Studying Coptic can be a lonely affair: there are only a handful of places in the world with ongoing projects devoted to Coptic studies, places where scholars and students can work not in pairs or small groups, but teams. One such place is Göttingen, Germany where the Digital Edition of the Coptic Old Testament project finds its home. Knowing that traveling to Göttingen would afford me a unique opportunity to immerse myself in a pool of Coptic expertise, I applied for a mobility grant from ATTR (Authoritative Texts and their Reception), an international research school funded by the Norwegian Research Council and of which I am a member. After receiving a generous grant, on September 1st, 2018, my wife and I flew from Oslo to Frankfurt and then took a train to Göttingen.
Our two-month stay only disappointed by feeling too short. Göttingen is a beautiful and historic city with buildings relatively untouched by the destruction of the Second World War. While there, we were treated with warm hospitality: the Chair of the Steering Board, Heike Behlmer, before our arrival and despite being busy, arranged for us accommodation; upon arrival, Malte Rosenau, one of the project staff members, kindly picked us up from the train station; and on our last day, the project staff gathered to listen to me present part of my project and then threw us a farewell party. Our reception in the interim period was no different from these acts of kindness at the beginning and the end.
Germany academia is sometimes stereotyped as being stuffy and formal, but at Lagarde-Haus – the headquarters of the Digital Edition of the Coptic Old Testament project – the atmosphere is informal, friendly, and even playful, but without sacrificing academic excellence and intellectual rigor. Serious conversations about Coptic linguistics or manuscript studies are often continued over lunch, coffee, and/or after-work beers.
Being around so many expert Coptologists on a daily basis was invaluable for my own research into Coptic manuscripts dating from the Fāṭimid period and associated with Esna and Edfu. If I had a question about a specific manuscript or manuscript feature, I could, for example, walk into the next room and ask Alin Suciu. Questions about scribal practices could be answered down the hall in Chrysi Kotsifou’s office. Information about Coptic liturgy was no farther away than Diliana Atanassova’s desk, and Malte Rosenau and So Miyagawa were, among other things, great help with anything computer or software related. It was also during my time in Göttingen that I participated in the Summer School in Coptic Literature and Manuscript Production in Hamburg (discussed elsewhere on this blog by Joanna Hypszer) with Göttingen project members Alin, Diliana, Frank Feder, Heike, Malte, Joanna, and So Miyagawa, along with many other graduate students and researchers from around the world.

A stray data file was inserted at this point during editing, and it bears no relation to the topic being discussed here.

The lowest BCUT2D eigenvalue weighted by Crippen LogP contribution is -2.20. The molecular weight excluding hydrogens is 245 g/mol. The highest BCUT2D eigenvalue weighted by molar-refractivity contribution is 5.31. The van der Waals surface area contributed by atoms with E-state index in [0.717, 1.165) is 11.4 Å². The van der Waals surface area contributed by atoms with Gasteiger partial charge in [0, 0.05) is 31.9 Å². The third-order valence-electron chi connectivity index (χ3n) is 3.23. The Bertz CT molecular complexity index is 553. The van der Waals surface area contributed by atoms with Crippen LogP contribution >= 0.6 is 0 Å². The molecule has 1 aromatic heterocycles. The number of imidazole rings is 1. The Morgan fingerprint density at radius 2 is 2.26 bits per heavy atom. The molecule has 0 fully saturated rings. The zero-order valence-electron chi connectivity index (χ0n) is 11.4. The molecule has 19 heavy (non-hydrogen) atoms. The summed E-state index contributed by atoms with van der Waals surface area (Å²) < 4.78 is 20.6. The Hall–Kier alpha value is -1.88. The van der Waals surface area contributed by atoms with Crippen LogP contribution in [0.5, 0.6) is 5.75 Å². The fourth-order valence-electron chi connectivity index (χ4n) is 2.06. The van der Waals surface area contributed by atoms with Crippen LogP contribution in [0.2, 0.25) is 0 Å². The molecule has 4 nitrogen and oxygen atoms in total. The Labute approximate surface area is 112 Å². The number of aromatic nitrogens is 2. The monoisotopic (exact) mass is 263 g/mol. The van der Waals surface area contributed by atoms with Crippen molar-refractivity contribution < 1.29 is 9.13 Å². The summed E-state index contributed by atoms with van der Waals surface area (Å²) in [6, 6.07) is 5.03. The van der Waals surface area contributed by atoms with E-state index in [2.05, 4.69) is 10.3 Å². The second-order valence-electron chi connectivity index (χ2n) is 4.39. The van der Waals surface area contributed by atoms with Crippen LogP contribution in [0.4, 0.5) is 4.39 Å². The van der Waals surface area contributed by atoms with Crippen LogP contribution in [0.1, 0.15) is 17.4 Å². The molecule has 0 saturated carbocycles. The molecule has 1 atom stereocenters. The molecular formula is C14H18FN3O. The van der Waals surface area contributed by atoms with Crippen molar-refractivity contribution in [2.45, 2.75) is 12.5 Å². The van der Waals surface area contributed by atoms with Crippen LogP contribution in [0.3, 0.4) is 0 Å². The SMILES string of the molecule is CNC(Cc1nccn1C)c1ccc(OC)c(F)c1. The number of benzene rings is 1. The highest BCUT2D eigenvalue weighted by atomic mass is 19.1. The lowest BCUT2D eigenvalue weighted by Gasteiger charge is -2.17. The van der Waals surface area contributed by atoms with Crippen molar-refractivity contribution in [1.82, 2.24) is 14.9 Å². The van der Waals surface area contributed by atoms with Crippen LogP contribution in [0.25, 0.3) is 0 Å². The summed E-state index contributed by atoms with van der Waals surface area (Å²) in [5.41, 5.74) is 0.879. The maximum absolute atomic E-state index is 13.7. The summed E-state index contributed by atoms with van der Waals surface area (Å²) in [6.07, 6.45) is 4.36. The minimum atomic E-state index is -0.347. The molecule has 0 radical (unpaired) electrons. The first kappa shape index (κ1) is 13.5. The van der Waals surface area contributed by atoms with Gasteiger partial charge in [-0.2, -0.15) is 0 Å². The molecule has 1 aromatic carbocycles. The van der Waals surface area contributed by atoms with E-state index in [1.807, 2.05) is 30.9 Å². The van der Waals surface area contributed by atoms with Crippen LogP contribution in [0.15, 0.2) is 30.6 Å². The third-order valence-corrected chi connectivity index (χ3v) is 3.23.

Readers paying attention to last names may have noticed another felicitous feature of the project in Göttingen: it is, in miniature, a model of the international nature of modern research. Regular project staff and collaborators include those from Belgium, Bulgaria, Germany, Greece, Japan, Poland, Romania, and the United States. The languages spoken by the staff are even more, including Latin which, unlike most academics who can only read it, Julian Delhez can actually speak fluently.
Also deserving of thanks for their friendship and conversation during September and October, are project members Ulrich Schmid, Troy Griffitts, Uwe-Karsten Plisch, Suzana Hodak, and Theresa Kohl. As the world of Coptology is small, I have faith that I will see all my Göttingen colleagues again and look forward to doing so!